Matt Nathanson Biography
Insert an acoustic guitar, years of failed relationships (both musical and romantic) and lot's of Raymond Carver stories and you pretty much have Matt's trajectory from blossoming metal head into solo, heart on sleeve, singer songwriter.
Matt recorded and released his first album while still a student in Claremont, CA. Titled Please, the collection was comprised of 13 songs built around aggressive, acoustic guitar playing and honest, biting lyrics. Believing that acoustic instruments were the best vehicles for conveying emotion, Matt made a point of having no electric guitars on the record.
Matt built on this idea even further with the release his second CD, Ernst (1997). Recorded in his new hometown of San Francisco, ernst was largely influenced by Bruce Springsteen's, Nebraska and the early records of Ani Difranco. The songs are sparse but beautiful with Matt's voice accompanied by little more than a lone acoustic guitar.
And it was this way that Matt performed, opening for Fiona Apple, Toni Childs, Richard Thompson, Ben Harper and Dar Williams to name a few. In these environments, Matt quickly learned that, without a band, an audience needed more than great songs to grab onto. They needed to feel invested in the performer. Following the lessons taught by great singer/songwriters like Greg Brown, Lyle Lovett and Shawn Colvin, Matt loosened up. He started telling stories from the stage and adding the occasional tounge-in-cheek Bon Jovi or Maddona sing along. These covers struck a perfect balance when played next to his own, emotionally charged songs. The audiences began to stick. They returned to shows, brought friends, bought every CD and began to spread the word.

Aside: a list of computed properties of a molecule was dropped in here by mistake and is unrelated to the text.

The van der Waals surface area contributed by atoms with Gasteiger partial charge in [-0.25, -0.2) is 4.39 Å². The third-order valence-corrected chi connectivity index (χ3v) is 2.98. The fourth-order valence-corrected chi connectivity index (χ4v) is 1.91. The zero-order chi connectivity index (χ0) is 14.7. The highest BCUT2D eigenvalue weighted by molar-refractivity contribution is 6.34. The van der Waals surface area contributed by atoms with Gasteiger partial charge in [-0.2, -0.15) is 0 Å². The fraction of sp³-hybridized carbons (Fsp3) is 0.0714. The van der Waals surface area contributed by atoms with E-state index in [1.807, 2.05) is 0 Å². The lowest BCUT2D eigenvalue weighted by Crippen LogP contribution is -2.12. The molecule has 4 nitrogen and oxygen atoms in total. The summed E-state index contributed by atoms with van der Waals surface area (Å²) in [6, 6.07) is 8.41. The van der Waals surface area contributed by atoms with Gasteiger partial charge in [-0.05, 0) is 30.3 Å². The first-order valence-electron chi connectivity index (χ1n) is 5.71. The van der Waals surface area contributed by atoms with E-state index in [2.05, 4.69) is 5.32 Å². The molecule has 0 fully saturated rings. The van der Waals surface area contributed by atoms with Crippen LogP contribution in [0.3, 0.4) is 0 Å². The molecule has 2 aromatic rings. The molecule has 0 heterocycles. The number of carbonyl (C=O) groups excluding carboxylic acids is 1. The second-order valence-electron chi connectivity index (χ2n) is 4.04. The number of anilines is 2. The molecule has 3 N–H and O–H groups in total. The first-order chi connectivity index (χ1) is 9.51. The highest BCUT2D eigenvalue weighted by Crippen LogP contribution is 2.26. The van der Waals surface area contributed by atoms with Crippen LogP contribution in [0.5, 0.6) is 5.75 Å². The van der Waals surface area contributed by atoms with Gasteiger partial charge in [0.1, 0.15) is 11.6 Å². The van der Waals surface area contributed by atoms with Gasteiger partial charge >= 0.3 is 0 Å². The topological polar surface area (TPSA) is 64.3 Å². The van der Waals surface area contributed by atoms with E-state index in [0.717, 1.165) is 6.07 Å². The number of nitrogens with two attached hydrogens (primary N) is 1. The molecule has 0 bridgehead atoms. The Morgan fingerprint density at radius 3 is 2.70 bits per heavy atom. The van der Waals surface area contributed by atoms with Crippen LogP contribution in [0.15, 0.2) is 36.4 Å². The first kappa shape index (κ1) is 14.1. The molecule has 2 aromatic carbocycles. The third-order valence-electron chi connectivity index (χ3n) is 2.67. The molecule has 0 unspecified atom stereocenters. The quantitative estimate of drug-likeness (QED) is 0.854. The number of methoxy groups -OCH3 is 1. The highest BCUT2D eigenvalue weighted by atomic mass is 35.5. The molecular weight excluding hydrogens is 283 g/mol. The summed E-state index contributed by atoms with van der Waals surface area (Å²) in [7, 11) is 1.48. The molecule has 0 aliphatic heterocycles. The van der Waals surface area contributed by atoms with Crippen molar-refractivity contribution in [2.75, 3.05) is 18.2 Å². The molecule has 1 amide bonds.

Matt's third CD - a compilation of unreleased songs called Not Colored Too Perfect --was released 1998. It was at this point that Matt decided it was time to enter the studio with a full band. Recorded mostly around Christmas, 1998, at a farm/studio where Tom Waits has recorded his last few records, Still Waiting For Spring offers the perfect balance of singer/songwriter intimacy and rock band well, rock. With the help of members of Counting Crows, the John Hiatt band, FAR and indie rock darlings Creeper Lagoon, Spring successfully mixes electric and acoustic guitars, drums and bass with less traditional instruments like hammond organ, pedal steel, harmonium, chamberlain and strings.
With the release of Spring, coupled with frequent touring (both solo and with band) and a website which gets as many as 13,000 hits a month, Matt has been able to build a strong and loyal fanbase across the U.S. with each new record selling more than the last. Even though the major labels have come knocking, Matt seems uninterested, and with the next year booked up with more tours and the recording of CD number five, who can blame him.